Yesterday I wrote a post about birthdays– which got me thinking about my daughter's birthday, coming next week. It reminds me not only to send her gift–but it also reminds me that she'll spend her birthday the same way she spent her anniversary two weeks ago.
Alli and her husband Shane are very happily married. But he didn't give her a gift. Didn't take her out to dinner. Didn't send flowers. Or a card. He didn't even call.
Alli will be in their apartment in El Paso on her birthday. While Shane will be in the same place he was on their anniversary. They call it NTC. In the army everything is an acronym. NTC is the National Training Center. A place out in the Califoria desert somewhere that replicates the conditions in another desert across the world. It's where we send our soldiers for special training before they leave for Iraq.
He's been there since right after New Year's. In a way, spending 5 weeks apart with no communication is good practice for the 12 months Shane will spend in Iraq. And they're already used to this–he was gone 15 months in Iraq last time.
To Alli and Shane, this is part of the job. Business as usual.
Because this is what Alli signed up for when she married him and this is what Shane signed up for when he entered the army.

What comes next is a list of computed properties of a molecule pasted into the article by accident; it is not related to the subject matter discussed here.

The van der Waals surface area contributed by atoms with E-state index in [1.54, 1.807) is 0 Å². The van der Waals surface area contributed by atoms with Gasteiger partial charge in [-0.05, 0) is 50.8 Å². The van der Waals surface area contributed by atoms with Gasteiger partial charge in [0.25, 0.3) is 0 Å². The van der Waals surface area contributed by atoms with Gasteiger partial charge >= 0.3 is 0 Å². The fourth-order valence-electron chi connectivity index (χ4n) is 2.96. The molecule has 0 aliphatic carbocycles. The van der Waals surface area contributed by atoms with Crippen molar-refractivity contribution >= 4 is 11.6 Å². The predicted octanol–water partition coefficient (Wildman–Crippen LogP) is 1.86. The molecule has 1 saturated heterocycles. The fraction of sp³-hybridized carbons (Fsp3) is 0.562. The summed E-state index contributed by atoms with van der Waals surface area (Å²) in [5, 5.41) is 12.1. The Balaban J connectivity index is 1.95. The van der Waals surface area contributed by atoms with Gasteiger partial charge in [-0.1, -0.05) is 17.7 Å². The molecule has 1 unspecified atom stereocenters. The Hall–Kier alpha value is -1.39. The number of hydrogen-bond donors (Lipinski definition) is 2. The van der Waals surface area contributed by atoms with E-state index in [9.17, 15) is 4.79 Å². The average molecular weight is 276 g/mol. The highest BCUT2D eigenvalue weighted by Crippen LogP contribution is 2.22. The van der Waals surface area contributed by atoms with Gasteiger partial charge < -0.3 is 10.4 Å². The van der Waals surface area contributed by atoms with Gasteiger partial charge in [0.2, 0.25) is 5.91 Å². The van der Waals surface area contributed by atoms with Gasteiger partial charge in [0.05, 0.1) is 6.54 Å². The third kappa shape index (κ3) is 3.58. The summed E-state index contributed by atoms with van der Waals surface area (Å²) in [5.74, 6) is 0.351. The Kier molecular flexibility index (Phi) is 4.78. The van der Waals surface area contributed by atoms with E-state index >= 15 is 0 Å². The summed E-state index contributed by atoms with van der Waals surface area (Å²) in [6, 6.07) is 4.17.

This reality is something easily overlooked amid all the changes coming with Obama. Because even the end of this war, or any war, will never change our need for a military. Our need for people like Shane and their families to serve; their willingness to accept hardships and continue making the sacrifices that require celebrating birthdays and anniversaries and all special occasions far apart from the people they love.
Since they got married 4 years ago, Alli and Shane have only spent one anniversary together.
To me, that's an unthinkable situation for my daughter who, after all, inherited my drama queen DNA. But it's not unthinkable to Alli. Her drama gene seems dormant when it comes to the army and the sacrifices required. She doesn't make a big deal about the separations. She doesn't complain. She accepts that as part of the deal. She doesn't feel sorry for herself about spending her anniversary alone; and I'm sure she won't feel sorry for herself on her birthday next week. But I will.